Market Gets Ahead of the Fed
Quick Take: Equity and bond markets started the year strong after a rough 2022 as the market believed the Fed will cut rates this year, despite denials from the Fed.
January logged a strong month of gains, with the S&P 500 closing up 6.2%, while the Nasdaq surged 10.7% for its largest increase in January since 2001. Expectations that interest rates are nearing a peak have fueled growth stocks with higher growth potential.
Since its October low, the S&P 500 has staged a rally of 11%, mostly based on market speculation that the Federal Reserve will shift from rate increases to cuts this year. Government bonds have also recovered some of their losses from a rough 2022, with the 10-year Treasury yield trading around 3.5% compared to an October peak of 4.231%. Bond prices rise when yields fall.
Even in light of mounting evidence of an economic slowdown, investors are rewarding companies that beat expectations while showing mercy to those falling short. This may be due to restructuring plans and cost-cutting initiatives, including broad layoffs, that generate investor confidence.
A New Bond Cycle
Despite the Federal Reserve’s (Fed) stance that it’s too soon to consider cutting interest rates this year, investors have grown increasingly certain that a rate cut will occur. The divergence has led to a growing disconnect between where the bond market predicts interest rates are going versus where Fed officials say they’re going. Market bets show the federal funds rate reaching 4.9% by June with two rate cuts in the second half of 2023. Meanwhile, Fed officials expect rates to reach 5.1% without rate cuts this year.
According to bond veteran and DoubleLine Capital’s chief executive Jeffrey Gundlach, investors should look at what the market is saying over what the Fed says.
Fed rhetoric is just as important as its actual policy moves. If the Fed says that inflation is no longer an issue, markets could surge and financial conditions might ease, making the Fed’s job of lowering inflation harder.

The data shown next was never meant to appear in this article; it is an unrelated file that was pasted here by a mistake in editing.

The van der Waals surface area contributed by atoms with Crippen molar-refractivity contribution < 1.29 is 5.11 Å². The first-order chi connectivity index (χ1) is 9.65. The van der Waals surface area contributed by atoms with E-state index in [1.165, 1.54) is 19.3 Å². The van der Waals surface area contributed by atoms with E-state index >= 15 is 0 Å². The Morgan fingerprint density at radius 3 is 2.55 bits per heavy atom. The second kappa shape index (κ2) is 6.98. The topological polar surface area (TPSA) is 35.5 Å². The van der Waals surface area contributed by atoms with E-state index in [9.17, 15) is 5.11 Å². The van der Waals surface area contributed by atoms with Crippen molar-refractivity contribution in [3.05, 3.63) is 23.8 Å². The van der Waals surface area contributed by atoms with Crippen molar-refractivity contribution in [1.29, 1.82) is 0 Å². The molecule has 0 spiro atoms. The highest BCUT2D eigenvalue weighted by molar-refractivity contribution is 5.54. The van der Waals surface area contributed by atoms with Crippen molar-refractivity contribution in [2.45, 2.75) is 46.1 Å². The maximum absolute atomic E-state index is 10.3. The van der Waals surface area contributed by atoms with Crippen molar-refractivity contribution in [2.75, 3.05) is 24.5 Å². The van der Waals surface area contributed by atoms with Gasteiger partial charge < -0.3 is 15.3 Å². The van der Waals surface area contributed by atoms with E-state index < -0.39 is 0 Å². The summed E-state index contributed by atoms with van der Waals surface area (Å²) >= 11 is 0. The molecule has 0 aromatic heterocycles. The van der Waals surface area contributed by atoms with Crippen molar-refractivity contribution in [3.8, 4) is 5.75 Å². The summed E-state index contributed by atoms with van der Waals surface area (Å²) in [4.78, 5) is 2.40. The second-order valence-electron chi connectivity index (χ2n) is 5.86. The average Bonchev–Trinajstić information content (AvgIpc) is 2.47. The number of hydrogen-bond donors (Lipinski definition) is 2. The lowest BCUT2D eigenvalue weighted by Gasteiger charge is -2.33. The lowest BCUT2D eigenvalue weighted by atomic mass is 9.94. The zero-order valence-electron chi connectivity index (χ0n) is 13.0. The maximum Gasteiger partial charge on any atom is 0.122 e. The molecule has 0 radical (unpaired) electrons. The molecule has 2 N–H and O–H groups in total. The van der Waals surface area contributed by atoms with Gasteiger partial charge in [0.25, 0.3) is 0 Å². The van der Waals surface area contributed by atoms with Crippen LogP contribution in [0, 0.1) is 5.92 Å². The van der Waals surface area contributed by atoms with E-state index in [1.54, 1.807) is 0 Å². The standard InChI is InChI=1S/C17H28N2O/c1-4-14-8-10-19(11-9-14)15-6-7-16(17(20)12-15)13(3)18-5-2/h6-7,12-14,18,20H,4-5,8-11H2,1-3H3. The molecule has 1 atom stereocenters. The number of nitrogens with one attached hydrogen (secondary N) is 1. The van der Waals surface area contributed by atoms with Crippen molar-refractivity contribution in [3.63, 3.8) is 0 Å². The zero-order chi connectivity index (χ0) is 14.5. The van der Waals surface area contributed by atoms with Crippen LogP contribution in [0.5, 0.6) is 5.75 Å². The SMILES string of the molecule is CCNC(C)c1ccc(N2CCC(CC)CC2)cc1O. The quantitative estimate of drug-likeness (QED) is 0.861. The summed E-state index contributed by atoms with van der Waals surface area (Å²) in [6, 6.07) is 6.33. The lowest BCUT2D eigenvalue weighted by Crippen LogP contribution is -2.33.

Monetary policy decisions hinge on inflation levels not only of goods and services, but also crucially of wage growth. For goods and services, the Labor Department has reported six consecutive months of decline in the Consumer Price Index(CPI). CPI rose 6.5% year over year in December – marking its slowest growth since October 2021. However, with the unemployment rate at a half-century low of 3.5% in December, the Fed is worried about an overheated labor market that risks fueling inflation.
Markets found relief that wage growth also has been decelerating, running at a 4% annualized rate in the 4th quarter of 2022, well below the 5.8% level reached early in 2022. The key question is whether the Fed’s target inflation rate of 2% can be reached. If not, rates may need to stay higher for longer.
Interest Rates Remain High
With the aggressive pace of Fed rate hikes last year, bond markets experienced a dramatic shift. PIMCO notes that in contrast to a year ago when yields were nearly-zero, bond markets are now offering the highest yields and total return potential in years.
Even adjusting for inflation, we haven’t seen real interest rates this high since the 2008 financial crisis. At the same time, uncertainty around economic growth, inflation and geopolitical tensions is likely to remain elevated in the near term—fueling ongoing market volatility and providing fertile ground for active managers.
Debt Ceiling Negotiations